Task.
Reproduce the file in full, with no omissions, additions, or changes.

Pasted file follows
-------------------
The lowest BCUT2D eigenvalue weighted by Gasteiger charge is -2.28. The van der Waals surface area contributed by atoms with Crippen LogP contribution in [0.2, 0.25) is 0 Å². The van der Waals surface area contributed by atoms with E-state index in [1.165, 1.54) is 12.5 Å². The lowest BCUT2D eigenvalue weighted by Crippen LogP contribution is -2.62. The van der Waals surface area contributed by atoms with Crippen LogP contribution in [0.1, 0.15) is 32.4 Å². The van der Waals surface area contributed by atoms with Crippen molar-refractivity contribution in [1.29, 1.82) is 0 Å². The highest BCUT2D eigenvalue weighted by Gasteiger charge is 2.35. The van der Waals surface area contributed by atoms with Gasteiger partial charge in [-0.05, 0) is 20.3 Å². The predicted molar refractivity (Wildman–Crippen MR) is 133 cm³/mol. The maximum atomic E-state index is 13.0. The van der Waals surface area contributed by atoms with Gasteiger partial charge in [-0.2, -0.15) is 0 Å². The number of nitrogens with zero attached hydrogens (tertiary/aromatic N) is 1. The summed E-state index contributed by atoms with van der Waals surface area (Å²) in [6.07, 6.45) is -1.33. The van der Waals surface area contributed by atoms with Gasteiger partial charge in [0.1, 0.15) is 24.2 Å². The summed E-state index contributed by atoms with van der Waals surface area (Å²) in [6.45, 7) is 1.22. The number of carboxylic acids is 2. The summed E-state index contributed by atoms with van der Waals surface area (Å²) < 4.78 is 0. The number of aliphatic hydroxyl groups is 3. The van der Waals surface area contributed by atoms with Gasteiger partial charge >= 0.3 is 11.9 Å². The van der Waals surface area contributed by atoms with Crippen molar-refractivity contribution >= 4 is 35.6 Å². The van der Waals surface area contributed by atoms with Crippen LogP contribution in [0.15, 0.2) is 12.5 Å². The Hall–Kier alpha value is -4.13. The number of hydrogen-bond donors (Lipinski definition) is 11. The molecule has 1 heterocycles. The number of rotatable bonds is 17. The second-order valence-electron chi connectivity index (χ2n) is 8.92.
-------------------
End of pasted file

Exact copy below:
The lowest BCUT2D eigenvalue weighted by Gasteiger charge is -2.28. The van der Waals surface area contributed by atoms with Crippen LogP contribution in [0.2, 0.25) is 0 Å². The van der Waals surface area contributed by atoms with E-state index in [1.165, 1.54) is 12.5 Å². The lowest BCUT2D eigenvalue weighted by Crippen LogP contribution is -2.62. The van der Waals surface area contributed by atoms with Crippen LogP contribution in [0.1, 0.15) is 32.4 Å². The van der Waals surface area contributed by atoms with Crippen molar-refractivity contribution in [1.29, 1.82) is 0 Å². The highest BCUT2D eigenvalue weighted by Gasteiger charge is 2.35. The van der Waals surface area contributed by atoms with Gasteiger partial charge in [-0.05, 0) is 20.3 Å². The predicted molar refractivity (Wildman–Crippen MR) is 133 cm³/mol. The maximum atomic E-state index is 13.0. The van der Waals surface area contributed by atoms with Gasteiger partial charge in [-0.2, -0.15) is 0 Å². The number of nitrogens with zero attached hydrogens (tertiary/aromatic N) is 1. The summed E-state index contributed by atoms with van der Waals surface area (Å²) in [6.07, 6.45) is -1.33. The van der Waals surface area contributed by atoms with Gasteiger partial charge in [0.1, 0.15) is 24.2 Å². The summed E-state index contributed by atoms with van der Waals surface area (Å²) in [6.45, 7) is 1.22. The number of carboxylic acids is 2. The summed E-state index contributed by atoms with van der Waals surface area (Å²) < 4.78 is 0. The number of aliphatic hydroxyl groups is 3. The van der Waals surface area contributed by atoms with Gasteiger partial charge >= 0.3 is 11.9 Å². The van der Waals surface area contributed by atoms with Crippen molar-refractivity contribution >= 4 is 35.6 Å². The van der Waals surface area contributed by atoms with Crippen LogP contribution in [0.15, 0.2) is 12.5 Å². The Hall–Kier alpha value is -4.13. The number of hydrogen-bond donors (Lipinski definition) is 11. The molecule has 1 heterocycles. The number of rotatable bonds is 17. The second-order valence-electron chi connectivity index (χ2n) is 8.92.